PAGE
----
Drive efficiently. Make the most of the fuel you burn. Adopt these efficient driving habits:
  • Slow down and accelerate gradually.
  • Remove excess weight from your car, like sports equipment or a roof rack not in use.
  • Turn off your air conditioning and open the windows when driving on city streets.
  • Use cruise control on the highway—except during icy weather or heavy traffic.
  • Keep your tires properly inflated.
Don’t remove, defeat or bypass emissions equipment including catalytic converters, diesel particulate filters (traps), or engine control modules or chips. The emission control equipment is largely responsible for your new car being 90 percent cleaner than old cars. It is also illegal to tamper with or remove this equipment.

Maintain your vehicle according to the owner’s manual and pay attention to your “check engine” light.

Consider fuel efficiency the next time you are in the market to buy, lease, or rent a car. The U.S. Department of Energy has an online guide to find and compare cars. Also consider electric vehicles (EVs). EVs do not use an internal combustion engine and emit no tailpipe exhaust.

Be “air aware.” The weather causes local air quality to vary day-to-day. The MPCA reports the daily air quality conditions for the Twin Cities and several other Minnesota locations. It is helpful if individuals minimize their contribution to air pollution on bad air days. You can sign up to receive air-quality information via email or text message.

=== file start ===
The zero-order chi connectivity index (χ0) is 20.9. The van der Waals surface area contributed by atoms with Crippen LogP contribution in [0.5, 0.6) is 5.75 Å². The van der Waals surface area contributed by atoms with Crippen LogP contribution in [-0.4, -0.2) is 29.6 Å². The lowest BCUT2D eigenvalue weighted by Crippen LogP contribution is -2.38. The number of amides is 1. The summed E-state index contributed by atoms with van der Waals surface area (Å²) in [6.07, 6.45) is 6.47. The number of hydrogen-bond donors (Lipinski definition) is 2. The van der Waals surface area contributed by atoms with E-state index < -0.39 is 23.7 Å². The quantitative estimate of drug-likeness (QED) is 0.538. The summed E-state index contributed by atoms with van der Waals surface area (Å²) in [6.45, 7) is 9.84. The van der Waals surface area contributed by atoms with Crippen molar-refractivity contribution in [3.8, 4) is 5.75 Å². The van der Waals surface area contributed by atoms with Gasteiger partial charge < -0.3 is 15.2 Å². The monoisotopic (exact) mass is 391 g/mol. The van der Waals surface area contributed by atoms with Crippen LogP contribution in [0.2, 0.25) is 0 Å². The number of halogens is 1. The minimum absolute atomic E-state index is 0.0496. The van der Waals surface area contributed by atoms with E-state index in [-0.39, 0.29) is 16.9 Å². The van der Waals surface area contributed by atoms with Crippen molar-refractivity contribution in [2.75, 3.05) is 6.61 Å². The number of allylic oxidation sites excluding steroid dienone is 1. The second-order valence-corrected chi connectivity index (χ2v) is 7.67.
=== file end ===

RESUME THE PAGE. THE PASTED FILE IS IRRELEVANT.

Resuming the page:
Minnesota GreenCorps member spotlight

Minnesota GreenCorps member
Minnesota GreenCorps is an AmeriCorps program run through the Minnesota Pollution Control Agency. Members gain valuable skills and job experience in the environmental field while giving back to the communities in which they serve. Minnesota GreenCorps is now accepting applications from individuals interested in serving as a Minnesota GreenCorps AmeriCorps member. Apply through May 30.

Cristina Villella, a Minnesota GreenCorps member in Duluth, shares her experience in the program.

About Cristina:

I grew up in the Twin Cities and attended college at St. Cloud State University where I majored in Environmental Studies. After graduating, I spent a year working at the Science Museum of Minnesota and volunteering at local schools. While I had the education and motivation to succeed, I was looking for an opportunity to gain experience and build connections within the environmental field; that’s when I found Minnesota GreenCorps.

A day in her life as an AmeriCorps member: